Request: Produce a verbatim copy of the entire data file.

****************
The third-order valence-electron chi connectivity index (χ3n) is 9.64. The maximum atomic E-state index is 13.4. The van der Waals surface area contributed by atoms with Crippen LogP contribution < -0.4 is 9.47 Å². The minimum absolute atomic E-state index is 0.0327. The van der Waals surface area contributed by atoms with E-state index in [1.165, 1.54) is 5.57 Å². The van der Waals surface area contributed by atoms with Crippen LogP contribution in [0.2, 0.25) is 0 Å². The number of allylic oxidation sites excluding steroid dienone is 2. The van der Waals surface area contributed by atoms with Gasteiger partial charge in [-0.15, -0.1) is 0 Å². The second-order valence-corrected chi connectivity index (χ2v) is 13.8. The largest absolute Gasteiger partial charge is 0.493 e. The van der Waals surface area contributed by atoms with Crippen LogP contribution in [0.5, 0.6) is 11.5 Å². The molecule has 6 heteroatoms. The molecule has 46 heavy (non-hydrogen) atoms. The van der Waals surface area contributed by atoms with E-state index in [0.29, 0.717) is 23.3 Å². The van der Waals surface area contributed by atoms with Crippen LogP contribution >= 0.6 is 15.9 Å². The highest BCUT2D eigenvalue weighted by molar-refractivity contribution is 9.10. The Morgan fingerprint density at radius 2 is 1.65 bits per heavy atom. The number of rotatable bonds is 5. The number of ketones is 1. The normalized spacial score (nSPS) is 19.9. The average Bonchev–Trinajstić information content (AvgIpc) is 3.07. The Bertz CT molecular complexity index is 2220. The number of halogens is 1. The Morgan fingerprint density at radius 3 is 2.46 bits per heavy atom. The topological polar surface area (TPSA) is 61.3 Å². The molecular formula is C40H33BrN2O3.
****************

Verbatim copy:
The third-order valence-electron chi connectivity index (χ3n) is 9.64. The maximum atomic E-state index is 13.4. The van der Waals surface area contributed by atoms with Crippen LogP contribution < -0.4 is 9.47 Å². The minimum absolute atomic E-state index is 0.0327. The van der Waals surface area contributed by atoms with E-state index in [1.165, 1.54) is 5.57 Å². The van der Waals surface area contributed by atoms with Crippen LogP contribution in [0.2, 0.25) is 0 Å². The number of allylic oxidation sites excluding steroid dienone is 2. The van der Waals surface area contributed by atoms with Gasteiger partial charge in [-0.15, -0.1) is 0 Å². The second-order valence-corrected chi connectivity index (χ2v) is 13.8. The largest absolute Gasteiger partial charge is 0.493 e. The van der Waals surface area contributed by atoms with Crippen LogP contribution in [0.5, 0.6) is 11.5 Å². The molecule has 6 heteroatoms. The molecule has 46 heavy (non-hydrogen) atoms. The van der Waals surface area contributed by atoms with E-state index in [0.29, 0.717) is 23.3 Å². The van der Waals surface area contributed by atoms with Crippen LogP contribution >= 0.6 is 15.9 Å². The highest BCUT2D eigenvalue weighted by molar-refractivity contribution is 9.10. The Morgan fingerprint density at radius 2 is 1.65 bits per heavy atom. The number of rotatable bonds is 5. The number of ketones is 1. The normalized spacial score (nSPS) is 19.9. The average Bonchev–Trinajstić information content (AvgIpc) is 3.07. The Bertz CT molecular complexity index is 2220. The number of halogens is 1. The Morgan fingerprint density at radius 3 is 2.46 bits per heavy atom. The topological polar surface area (TPSA) is 61.3 Å². The molecular formula is C40H33BrN2O3.